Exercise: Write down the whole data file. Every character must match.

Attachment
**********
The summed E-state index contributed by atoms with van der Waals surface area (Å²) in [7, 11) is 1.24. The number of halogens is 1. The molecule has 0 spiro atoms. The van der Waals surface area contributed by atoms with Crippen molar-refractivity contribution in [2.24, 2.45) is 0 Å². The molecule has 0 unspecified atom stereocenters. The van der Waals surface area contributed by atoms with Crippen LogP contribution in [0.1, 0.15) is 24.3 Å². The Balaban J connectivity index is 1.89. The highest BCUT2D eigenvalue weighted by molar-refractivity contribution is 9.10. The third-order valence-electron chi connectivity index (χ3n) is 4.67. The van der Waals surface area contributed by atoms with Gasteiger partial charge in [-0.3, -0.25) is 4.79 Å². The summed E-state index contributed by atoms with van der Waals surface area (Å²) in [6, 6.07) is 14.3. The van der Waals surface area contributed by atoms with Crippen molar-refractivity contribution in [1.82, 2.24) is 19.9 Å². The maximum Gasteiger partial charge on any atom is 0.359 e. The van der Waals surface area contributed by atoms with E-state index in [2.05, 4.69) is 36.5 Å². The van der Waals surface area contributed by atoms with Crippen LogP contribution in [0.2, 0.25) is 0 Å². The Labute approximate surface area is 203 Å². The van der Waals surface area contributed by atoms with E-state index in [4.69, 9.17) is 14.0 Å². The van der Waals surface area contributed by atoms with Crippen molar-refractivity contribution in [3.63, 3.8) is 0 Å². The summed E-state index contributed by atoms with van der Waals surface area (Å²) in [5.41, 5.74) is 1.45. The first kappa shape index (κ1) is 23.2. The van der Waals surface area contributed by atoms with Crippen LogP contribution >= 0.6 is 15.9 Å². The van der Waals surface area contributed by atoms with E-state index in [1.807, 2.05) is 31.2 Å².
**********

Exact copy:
The summed E-state index contributed by atoms with van der Waals surface area (Å²) in [7, 11) is 1.24. The number of halogens is 1. The molecule has 0 spiro atoms. The van der Waals surface area contributed by atoms with Crippen molar-refractivity contribution in [2.24, 2.45) is 0 Å². The molecule has 0 unspecified atom stereocenters. The van der Waals surface area contributed by atoms with Crippen LogP contribution in [0.1, 0.15) is 24.3 Å². The Balaban J connectivity index is 1.89. The highest BCUT2D eigenvalue weighted by molar-refractivity contribution is 9.10. The third-order valence-electron chi connectivity index (χ3n) is 4.67. The van der Waals surface area contributed by atoms with Gasteiger partial charge in [-0.3, -0.25) is 4.79 Å². The summed E-state index contributed by atoms with van der Waals surface area (Å²) in [6, 6.07) is 14.3. The van der Waals surface area contributed by atoms with Crippen molar-refractivity contribution in [1.82, 2.24) is 19.9 Å². The maximum Gasteiger partial charge on any atom is 0.359 e. The van der Waals surface area contributed by atoms with E-state index in [2.05, 4.69) is 36.5 Å². The van der Waals surface area contributed by atoms with Crippen LogP contribution in [0.2, 0.25) is 0 Å². The Labute approximate surface area is 203 Å². The van der Waals surface area contributed by atoms with E-state index in [4.69, 9.17) is 14.0 Å². The van der Waals surface area contributed by atoms with Crippen molar-refractivity contribution in [3.63, 3.8) is 0 Å². The summed E-state index contributed by atoms with van der Waals surface area (Å²) in [5.41, 5.74) is 1.45. The first kappa shape index (κ1) is 23.2. The van der Waals surface area contributed by atoms with Crippen LogP contribution >= 0.6 is 15.9 Å². The van der Waals surface area contributed by atoms with E-state index in [1.807, 2.05) is 31.2 Å².